Therefore, the states and USFWS put forward that the Feasibility Study comprehensively address not only tow-induced impacts, but the total scope of navigation system impacts, including infrastructure, operation, maintenance, water level, dredging, disposal, and secondary development impacts. UMRBA asserted that the study should “embrace” a more comprehensive set of environmental issues associated with the existence and operation of the navigation infrastructure. Following nearly a decade of considerable controversy and deliberation associated with traffic projections and environmental mitigation, the Chief of Engineers expanded the Feasibility Study’s scope in 2001 to also address ecosystem restoration with a vision “to seek long-term sustainability of the economic uses and ecological integrity of the UMRS.”
The Upper Mississippi River System Navigation Feasibility Study, published in 2004, presented a Recommended Plan to construct a combination of new locks, lock extensions, small scale and nonstructural navigation improvements, and ecosystem restoration measures, with a total estimated cost of $7.7 billion. This includes $2.4 billion for navigation-related measures and $5.3 billion for ecosystem restoration. Consistent with its adaptive implementation approach, the Recommended Plan also identified a First Increment for initial authorization. With a total cost of $3.34 billion, the First Increment Plan included the navigation improvements and associated mitigation identified in 1-4 above ($1.878 billion), as well as the first 15 years of the 50-year restoration plan ($1.462 billion).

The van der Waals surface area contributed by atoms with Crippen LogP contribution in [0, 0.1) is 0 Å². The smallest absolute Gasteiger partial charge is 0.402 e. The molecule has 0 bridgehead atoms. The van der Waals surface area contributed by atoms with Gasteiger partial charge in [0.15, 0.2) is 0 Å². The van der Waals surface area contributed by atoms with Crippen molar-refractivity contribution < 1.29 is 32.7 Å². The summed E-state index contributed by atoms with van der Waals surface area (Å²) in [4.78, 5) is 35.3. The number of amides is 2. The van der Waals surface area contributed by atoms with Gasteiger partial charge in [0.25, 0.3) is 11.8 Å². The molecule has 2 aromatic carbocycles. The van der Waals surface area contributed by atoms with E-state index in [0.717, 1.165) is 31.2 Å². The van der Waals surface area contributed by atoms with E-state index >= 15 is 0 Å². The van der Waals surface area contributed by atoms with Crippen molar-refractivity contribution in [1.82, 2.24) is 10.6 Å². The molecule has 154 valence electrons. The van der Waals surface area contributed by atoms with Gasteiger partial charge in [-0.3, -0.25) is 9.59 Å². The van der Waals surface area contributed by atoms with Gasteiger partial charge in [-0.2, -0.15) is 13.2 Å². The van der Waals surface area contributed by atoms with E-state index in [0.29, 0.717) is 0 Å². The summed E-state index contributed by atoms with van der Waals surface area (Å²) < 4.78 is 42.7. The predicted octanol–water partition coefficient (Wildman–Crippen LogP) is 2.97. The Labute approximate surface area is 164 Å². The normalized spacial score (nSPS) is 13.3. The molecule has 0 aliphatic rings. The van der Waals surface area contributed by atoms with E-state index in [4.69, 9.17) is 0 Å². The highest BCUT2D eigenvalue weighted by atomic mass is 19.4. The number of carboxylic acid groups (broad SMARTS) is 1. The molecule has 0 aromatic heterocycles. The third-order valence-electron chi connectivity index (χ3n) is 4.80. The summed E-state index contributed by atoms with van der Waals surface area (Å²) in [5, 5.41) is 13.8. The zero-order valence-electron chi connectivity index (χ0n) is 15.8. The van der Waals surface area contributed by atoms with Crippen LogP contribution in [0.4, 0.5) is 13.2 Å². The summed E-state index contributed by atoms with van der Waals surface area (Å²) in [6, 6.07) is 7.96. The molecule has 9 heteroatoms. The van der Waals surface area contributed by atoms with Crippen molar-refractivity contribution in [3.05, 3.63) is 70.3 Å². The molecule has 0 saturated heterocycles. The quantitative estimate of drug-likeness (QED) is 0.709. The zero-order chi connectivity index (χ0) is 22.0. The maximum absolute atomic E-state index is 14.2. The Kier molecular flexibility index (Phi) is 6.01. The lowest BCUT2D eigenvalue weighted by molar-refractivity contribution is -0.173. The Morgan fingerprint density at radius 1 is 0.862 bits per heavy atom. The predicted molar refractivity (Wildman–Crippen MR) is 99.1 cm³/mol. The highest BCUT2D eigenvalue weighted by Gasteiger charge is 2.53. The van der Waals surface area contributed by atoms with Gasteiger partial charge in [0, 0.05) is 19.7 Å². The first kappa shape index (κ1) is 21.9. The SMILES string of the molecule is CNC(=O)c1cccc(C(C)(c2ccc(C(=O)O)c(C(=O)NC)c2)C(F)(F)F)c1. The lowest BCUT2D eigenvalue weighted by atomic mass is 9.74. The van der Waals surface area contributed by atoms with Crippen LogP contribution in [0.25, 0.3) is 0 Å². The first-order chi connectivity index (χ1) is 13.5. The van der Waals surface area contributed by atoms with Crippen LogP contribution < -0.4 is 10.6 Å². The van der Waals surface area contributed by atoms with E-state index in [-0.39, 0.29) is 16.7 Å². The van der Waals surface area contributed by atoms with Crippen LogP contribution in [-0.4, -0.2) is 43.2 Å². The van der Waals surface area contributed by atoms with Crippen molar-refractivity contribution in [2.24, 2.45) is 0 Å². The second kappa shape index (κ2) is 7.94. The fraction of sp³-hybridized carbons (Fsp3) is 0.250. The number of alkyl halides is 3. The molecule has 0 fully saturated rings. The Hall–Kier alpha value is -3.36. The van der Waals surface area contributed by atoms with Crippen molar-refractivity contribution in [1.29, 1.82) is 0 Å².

Congress enacted the UMRS Navigation Feasibility Study’s First Increment Plan in its 2007 Water Resources Development Act (WRDA) that is known as the Navigation and Ecosystem Sustainability Program (NESP). Congress did not modify the First Increment Plan in any major way, other than updating the funding levels somewhat and including language requiring comparable implementation rates for the navigation and restoration projects. NESP’s authorized funding levels are as follows: $1.948 billion for the seven new locks, $256 million for the mooring cells and switchboats, $1.717 billion for the 15-year ecosystem restoration program, and $10.42 million annually for long term resource monitoring. The ecosystem restoration package includes the construction of multiple fish passages, 65 backwater and island enhancements, 29 side channel reconnections and 92 modifications to channel structures as well as through the modified operations of dams that better mimic natural, seasonal water levels. NESP's authorization is available here.
While the Administration has declined to budget for NESP, USACE did issue implementation guidance for NESP in July 2008. The guidance provided detailed direction for executing the program, addressing questions such as advisory groups and how to ensure comparable progress. The guidance is linked here.